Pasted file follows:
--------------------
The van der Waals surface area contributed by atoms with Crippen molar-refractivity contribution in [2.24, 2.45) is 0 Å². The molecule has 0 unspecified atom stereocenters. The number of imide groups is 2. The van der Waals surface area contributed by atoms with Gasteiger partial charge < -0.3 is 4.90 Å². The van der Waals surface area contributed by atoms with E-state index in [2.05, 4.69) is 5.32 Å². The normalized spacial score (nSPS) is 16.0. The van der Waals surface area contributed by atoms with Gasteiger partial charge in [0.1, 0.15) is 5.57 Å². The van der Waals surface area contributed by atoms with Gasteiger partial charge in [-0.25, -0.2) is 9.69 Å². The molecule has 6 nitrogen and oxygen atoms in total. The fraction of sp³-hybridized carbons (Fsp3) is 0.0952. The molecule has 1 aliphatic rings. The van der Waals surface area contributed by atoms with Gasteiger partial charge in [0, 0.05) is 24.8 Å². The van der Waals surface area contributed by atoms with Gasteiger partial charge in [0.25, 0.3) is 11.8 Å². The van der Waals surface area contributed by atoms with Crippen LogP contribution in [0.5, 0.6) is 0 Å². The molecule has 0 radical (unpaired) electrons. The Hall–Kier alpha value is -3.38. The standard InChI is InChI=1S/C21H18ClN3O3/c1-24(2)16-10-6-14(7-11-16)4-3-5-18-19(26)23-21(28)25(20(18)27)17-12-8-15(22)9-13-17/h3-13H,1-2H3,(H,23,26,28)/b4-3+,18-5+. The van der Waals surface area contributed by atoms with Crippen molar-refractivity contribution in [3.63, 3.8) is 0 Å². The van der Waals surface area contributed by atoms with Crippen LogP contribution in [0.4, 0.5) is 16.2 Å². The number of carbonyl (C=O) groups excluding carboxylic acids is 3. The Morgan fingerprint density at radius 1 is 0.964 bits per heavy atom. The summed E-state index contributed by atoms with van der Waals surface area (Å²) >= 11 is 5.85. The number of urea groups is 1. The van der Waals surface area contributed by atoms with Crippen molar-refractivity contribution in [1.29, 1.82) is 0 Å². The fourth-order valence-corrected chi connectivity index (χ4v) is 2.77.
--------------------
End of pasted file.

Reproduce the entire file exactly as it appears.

The van der Waals surface area contributed by atoms with Crippen molar-refractivity contribution in [2.24, 2.45) is 0 Å². The molecule has 0 unspecified atom stereocenters. The number of imide groups is 2. The van der Waals surface area contributed by atoms with Gasteiger partial charge < -0.3 is 4.90 Å². The van der Waals surface area contributed by atoms with E-state index in [2.05, 4.69) is 5.32 Å². The normalized spacial score (nSPS) is 16.0. The van der Waals surface area contributed by atoms with Gasteiger partial charge in [0.1, 0.15) is 5.57 Å². The van der Waals surface area contributed by atoms with Gasteiger partial charge in [-0.25, -0.2) is 9.69 Å². The molecule has 6 nitrogen and oxygen atoms in total. The fraction of sp³-hybridized carbons (Fsp3) is 0.0952. The molecule has 1 aliphatic rings. The van der Waals surface area contributed by atoms with Gasteiger partial charge in [0, 0.05) is 24.8 Å². The van der Waals surface area contributed by atoms with Gasteiger partial charge in [0.25, 0.3) is 11.8 Å². The van der Waals surface area contributed by atoms with Crippen LogP contribution in [0.5, 0.6) is 0 Å². The molecule has 0 radical (unpaired) electrons. The Hall–Kier alpha value is -3.38. The standard InChI is InChI=1S/C21H18ClN3O3/c1-24(2)16-10-6-14(7-11-16)4-3-5-18-19(26)23-21(28)25(20(18)27)17-12-8-15(22)9-13-17/h3-13H,1-2H3,(H,23,26,28)/b4-3+,18-5+. The van der Waals surface area contributed by atoms with Crippen molar-refractivity contribution in [3.63, 3.8) is 0 Å². The van der Waals surface area contributed by atoms with Crippen LogP contribution in [0.4, 0.5) is 16.2 Å². The number of carbonyl (C=O) groups excluding carboxylic acids is 3. The Morgan fingerprint density at radius 1 is 0.964 bits per heavy atom. The summed E-state index contributed by atoms with van der Waals surface area (Å²) >= 11 is 5.85. The number of urea groups is 1. The van der Waals surface area contributed by atoms with Crippen molar-refractivity contribution in [1.29, 1.82) is 0 Å². The fourth-order valence-corrected chi connectivity index (χ4v) is 2.77.